Alleged Misconduct by Fellow Arizonan Knocks Even Sheriff Joe Speechless
By Elizabeth Murphy | February 21, 2012 4:20 pm

Another Arizona sheriff with a tough anti-illegal immigration stance is coming under fire for alleged abuse of power. But given the strange twists, even typically loquacious Maricopa County Sheriff Joe Arpaio doesn’t want to offer advice.

Paul Babeu

A Phoenix News Times investigation revealed that Pinal County Sheriff Paul Babeu, a darling of the Republican party and vocal anti-illegal immigration figure, is gay and allegedly threatened his Mexican ex-boyfriend with deportation after they broke off their three-year relationship.

Babeu, who is running for a congressional seat in Arizona, confirmed this week that he is gay, but denied that he ever sought to deport his former lover. The Republican sheriff said in a news conference that he will continue his congressional bid, but he did decide to step down from his position as Arizona co-chairman for the Mitt Romney presidential campaign. Babeu said that his boyfriend, who news outlets have only referred to as Jose, is a legal immigrant and that no threats were ever made.

Appearing Monday on CNN, Arpaio said: “He’s going to have to work through this. I’m not going to give him any advice.”

Arpaio, dubbed “America’s Toughest Sheriff,” said on the program that he hadn’t made a decision to publicly support Babeu’s bid for Congress in Arizona, despite Babeu’s request for his endorsement.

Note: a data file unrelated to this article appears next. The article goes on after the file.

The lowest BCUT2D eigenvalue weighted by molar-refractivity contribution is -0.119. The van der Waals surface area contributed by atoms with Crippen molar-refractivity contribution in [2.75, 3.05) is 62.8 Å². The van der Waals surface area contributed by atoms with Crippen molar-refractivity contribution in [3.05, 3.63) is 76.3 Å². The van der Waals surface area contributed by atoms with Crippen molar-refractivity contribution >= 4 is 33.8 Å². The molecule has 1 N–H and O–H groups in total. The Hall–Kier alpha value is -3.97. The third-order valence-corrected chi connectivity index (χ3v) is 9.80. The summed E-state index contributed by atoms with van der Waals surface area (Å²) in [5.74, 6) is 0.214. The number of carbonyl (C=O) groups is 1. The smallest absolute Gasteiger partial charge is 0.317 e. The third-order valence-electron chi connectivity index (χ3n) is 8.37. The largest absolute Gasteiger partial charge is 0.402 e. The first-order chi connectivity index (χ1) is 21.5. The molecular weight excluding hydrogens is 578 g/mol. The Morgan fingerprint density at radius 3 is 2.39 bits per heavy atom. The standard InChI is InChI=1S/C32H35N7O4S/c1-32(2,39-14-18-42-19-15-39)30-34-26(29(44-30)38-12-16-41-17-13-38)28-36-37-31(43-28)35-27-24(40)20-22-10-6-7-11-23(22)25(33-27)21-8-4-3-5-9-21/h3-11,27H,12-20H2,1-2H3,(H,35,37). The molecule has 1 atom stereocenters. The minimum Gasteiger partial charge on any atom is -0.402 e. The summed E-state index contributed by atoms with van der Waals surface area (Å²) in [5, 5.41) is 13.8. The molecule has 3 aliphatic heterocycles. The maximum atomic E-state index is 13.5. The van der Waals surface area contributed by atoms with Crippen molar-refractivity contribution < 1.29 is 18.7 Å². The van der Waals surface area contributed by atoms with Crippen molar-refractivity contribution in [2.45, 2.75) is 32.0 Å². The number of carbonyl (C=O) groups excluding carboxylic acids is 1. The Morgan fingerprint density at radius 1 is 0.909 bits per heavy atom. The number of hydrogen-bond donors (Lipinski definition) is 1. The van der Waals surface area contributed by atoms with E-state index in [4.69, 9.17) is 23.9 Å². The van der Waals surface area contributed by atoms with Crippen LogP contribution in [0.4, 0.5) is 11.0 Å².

Arpaio has come under scrutiny himself. In December, the Justice Department released a scathing report, culminating three years of investigation, that alleges grave misconduct by his office. The report states officers engaged in a pattern of discriminatory policing against Latinos.

Yesterday, Latino rights group “Respect-Respeto” wrote to the Justice Department’s Roy Austin, Deputy Assistant Attorney General in the Civil Rights Division, requesting he investigate Babeu for alleged abuses of power.

“These types of threats and acts of intimidation send a horrible message to the migrant community that they cannot look to theirlaw enforcement agencies for protection when they are victims of a crime,” the letter states.

A Justice Department spokeswoman said officials are reviewing the request but otherwise declined to comment.


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